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Press Center > Study finds majority of college students delay purchasing textbooks due to cost
July 31, 2018
Study finds majority of college students delay purchasing textbooks due to cost
August 1, 2018
BOSTON (August 1, 2018) - The high cost of textbooks is forcing an overwhelming majority of college students to delay or avoid purchasing required postsecondary course materials.
According to a new study conducted by Wakefield Research on behalf of VitalSource®, 85 percent of U.S. college students admit they have either postponed buying required materials or chosen not to buy them at all. Almost all (92%) the students who delayed or skipped buying textbooks cited costs as the reason for their decision.
“The results of this study are enormously troubling,” said Dr. Michael Hale, Vice President of Education for VitalSource. “Students need all of their required course materials in order to succeed in the classroom. At a time when tuition is on the rise and student debt continues to break records, we need to remove extra cost burdens on students - and curbing the cost of course materials is a commonsense starting point.”
The Wakefield study also found 70 percent of students surveyed consult at least three sources when shopping for course materials and textbooks, a time-consuming and confusing process that can further contribute to the delay in acquiring materials. These materials are produced by a wide range of publishers and learning solutions companies, and the availability of openly developed resources (OER) continues to grow.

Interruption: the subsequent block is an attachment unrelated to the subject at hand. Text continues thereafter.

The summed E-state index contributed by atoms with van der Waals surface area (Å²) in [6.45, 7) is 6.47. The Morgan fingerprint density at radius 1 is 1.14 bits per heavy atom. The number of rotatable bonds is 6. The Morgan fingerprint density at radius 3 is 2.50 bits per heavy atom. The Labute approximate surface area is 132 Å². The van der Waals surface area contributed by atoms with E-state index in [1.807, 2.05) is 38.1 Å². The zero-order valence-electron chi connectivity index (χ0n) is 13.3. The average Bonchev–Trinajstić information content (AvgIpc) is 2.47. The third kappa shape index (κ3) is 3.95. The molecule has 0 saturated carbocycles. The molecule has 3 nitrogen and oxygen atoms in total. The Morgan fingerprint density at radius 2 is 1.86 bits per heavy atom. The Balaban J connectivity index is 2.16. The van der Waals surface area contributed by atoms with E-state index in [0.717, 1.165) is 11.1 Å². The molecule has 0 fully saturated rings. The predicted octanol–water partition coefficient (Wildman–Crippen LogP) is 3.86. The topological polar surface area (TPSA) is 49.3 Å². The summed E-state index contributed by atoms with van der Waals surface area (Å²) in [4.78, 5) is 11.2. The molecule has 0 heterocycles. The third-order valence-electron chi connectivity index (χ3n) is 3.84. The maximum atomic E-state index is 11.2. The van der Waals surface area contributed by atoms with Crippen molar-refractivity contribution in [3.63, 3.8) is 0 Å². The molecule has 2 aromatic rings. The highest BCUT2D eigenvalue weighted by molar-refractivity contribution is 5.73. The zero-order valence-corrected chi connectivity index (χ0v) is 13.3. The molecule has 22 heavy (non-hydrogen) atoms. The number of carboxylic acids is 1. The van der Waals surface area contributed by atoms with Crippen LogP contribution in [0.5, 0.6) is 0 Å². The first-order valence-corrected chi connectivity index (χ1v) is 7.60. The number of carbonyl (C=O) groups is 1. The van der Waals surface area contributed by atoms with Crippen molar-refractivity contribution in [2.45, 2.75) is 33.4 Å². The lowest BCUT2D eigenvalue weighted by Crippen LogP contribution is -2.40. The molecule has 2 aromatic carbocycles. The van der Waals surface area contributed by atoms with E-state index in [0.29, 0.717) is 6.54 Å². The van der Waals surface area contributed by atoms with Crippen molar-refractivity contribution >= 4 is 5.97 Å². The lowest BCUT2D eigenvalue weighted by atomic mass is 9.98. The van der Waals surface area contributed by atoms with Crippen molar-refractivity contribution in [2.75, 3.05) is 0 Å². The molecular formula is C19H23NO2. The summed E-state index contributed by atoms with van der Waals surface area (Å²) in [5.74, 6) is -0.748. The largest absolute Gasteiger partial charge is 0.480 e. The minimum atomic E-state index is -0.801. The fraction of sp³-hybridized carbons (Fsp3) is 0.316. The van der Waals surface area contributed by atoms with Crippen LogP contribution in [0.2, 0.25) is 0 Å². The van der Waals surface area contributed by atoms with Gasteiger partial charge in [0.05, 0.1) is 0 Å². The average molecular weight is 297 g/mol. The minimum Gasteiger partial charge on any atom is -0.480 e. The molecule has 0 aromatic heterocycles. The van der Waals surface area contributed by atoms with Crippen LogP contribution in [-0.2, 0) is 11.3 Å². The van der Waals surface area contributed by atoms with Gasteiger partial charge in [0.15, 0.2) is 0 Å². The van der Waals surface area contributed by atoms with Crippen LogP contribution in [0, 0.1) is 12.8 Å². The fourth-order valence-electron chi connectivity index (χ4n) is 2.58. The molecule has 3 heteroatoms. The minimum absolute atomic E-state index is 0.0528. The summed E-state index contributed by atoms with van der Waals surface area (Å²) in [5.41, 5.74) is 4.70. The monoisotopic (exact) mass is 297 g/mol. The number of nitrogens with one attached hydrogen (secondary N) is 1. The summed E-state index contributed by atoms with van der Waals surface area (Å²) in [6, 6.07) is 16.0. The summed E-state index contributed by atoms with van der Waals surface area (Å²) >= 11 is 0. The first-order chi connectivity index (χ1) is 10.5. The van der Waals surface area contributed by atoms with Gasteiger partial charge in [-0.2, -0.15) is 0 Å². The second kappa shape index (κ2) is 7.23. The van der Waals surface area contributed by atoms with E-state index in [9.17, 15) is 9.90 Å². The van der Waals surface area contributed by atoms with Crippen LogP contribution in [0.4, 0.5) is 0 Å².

Other key findings include:
Only one in ten students (11%) consult just one source when purchasing course materials.
The average student consults four sources when shopping for course materials.
Most students (86%) believe they would get better grades if they had access to interactive e-textbooks and digital tools, rather than traditional textbooks.
Seven in 10 students say they would have better grades if they had access to required textbooks and course materials before the first day of classes.
Majority of students (73%) would be interested in paying for course materials as part of tuition.
“Students and faculty need course materials from a wide range of content providers, but they need them at affordable price points, on the first day of class. That’s why we’re seeing growing demand for digital course materials across all college campuses nationwide. In fact, this past spring VitalSource provided students access to course materials from hundreds of publishers at over 65% savings through Inclusive Access programs at more than 350 institutions. Overall, student purchases of digital textbooks at VitalSource has more than doubled so far this year,” said Pep Carrera, President of VitalSource.
Dr. Hale added, “As a former college professor, I know how important it is for students to have access to critical materials on the very first day of class - they shouldn’t have to waste time shopping at multiple stores and websites just to try to save a few dollars. Inclusive Access programs use materials that are produced by a wide range of publishers, digital learning companies as well as a growing catalog of open educational resources (OER), allowing our partner institutions and campus stores to embrace digital course materials while deploying smart strategies to raise postsecondary outcomes, promote success, and save time and money for students.”
VitalSource Technologies LLC, part of Ingram Content Group, is improving the learning experience by making it easier to create and deliver effective and affordable content. The preferred choice among educational institutions and companies for digital learning materials, VitalSource® helps over 1,000 educational content providers create and deliver seamless interactive learning experiences through its exclusive Bookshelf® platform to millions of learners at 7,000 institutions. Bookshelf users opened more than 20 million digital textbooks last year and read more than 3.4 billion pages. Follow VitalSource on Twitter at @VitalSource.